A new RMIT University-led project will see new roads at ten sites contain recycled material, including hard-to-recycle soft plastics, demonstrating “a viable circular-economy solution to the nation” according to the university.
The project – which is supported by the Australian Research Council, Austroads and ten Victorian councils – will use post-consumer and industrial waste plastic to improve the performance of asphalt.
All up, the ten sites will use up an estimated 21,000 kilograms of recycled plastic, though represent a tiny fraction of what could be reused across several hundreds of thousands of kilometres of road across Australia, according to RMIT Associate Professor Filippo Giustozzi.
The team will also produce best-practice guidelines on the use of recycled plastics in asphalt roads.
“These guidelines will enable local governments, which control 80 per cent of the nation’s roads, to begin widescale adoption of this innovative recycling solution,” said Giustozzi.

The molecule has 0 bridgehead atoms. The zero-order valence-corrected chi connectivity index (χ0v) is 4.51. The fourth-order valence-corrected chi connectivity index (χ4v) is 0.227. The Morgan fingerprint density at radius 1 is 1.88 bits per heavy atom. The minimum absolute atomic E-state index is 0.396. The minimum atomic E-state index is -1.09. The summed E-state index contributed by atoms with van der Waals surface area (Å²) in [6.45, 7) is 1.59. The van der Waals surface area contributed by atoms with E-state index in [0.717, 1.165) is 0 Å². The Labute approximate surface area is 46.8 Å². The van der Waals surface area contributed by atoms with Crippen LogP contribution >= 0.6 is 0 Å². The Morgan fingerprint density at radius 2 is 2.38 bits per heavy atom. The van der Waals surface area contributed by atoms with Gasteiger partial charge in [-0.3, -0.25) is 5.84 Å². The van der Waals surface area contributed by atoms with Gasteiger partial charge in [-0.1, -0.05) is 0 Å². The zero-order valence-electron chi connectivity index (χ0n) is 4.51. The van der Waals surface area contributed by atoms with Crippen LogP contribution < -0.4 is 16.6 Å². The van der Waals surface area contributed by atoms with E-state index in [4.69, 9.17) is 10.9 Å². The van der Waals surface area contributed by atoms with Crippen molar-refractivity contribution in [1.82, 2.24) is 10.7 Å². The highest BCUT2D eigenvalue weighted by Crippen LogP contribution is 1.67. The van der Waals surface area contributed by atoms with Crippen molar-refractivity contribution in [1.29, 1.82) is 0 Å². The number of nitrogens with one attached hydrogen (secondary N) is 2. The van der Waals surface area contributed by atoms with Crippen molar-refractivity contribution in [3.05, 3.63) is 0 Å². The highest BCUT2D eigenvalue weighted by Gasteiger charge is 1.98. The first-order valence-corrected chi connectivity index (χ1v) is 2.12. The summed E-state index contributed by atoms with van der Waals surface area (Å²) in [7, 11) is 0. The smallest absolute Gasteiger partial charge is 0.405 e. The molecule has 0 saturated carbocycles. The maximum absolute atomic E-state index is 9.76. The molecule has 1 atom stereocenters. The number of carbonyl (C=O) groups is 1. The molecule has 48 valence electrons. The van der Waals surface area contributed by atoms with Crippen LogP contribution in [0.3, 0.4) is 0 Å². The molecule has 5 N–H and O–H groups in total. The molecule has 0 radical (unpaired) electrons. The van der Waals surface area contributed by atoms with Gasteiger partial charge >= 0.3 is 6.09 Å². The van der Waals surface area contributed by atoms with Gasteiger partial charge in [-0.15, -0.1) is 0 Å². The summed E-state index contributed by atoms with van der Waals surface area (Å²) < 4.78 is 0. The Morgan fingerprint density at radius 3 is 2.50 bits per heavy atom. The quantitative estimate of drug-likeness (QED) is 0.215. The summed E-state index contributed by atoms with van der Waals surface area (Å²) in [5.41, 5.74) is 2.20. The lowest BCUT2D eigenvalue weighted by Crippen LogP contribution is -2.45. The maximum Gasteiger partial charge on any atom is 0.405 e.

“If Australia’s 537 local governments each used a small amount of recycled plastic in the many roads they resurface each year, then nationally we’ll have created a large end-market for recycled plastic.”
According to the statement, extensive lab tests by RMIT for transport agency collective Austroads have shown the asphalt mixes are mechanically, chemically, and environmentally sound.
The team’s latest study, published in Science of The Total Environment, showed mixtures had 150 per cent less cracking and 85 per cent less deformation under pressure testing compared to regular asphalt.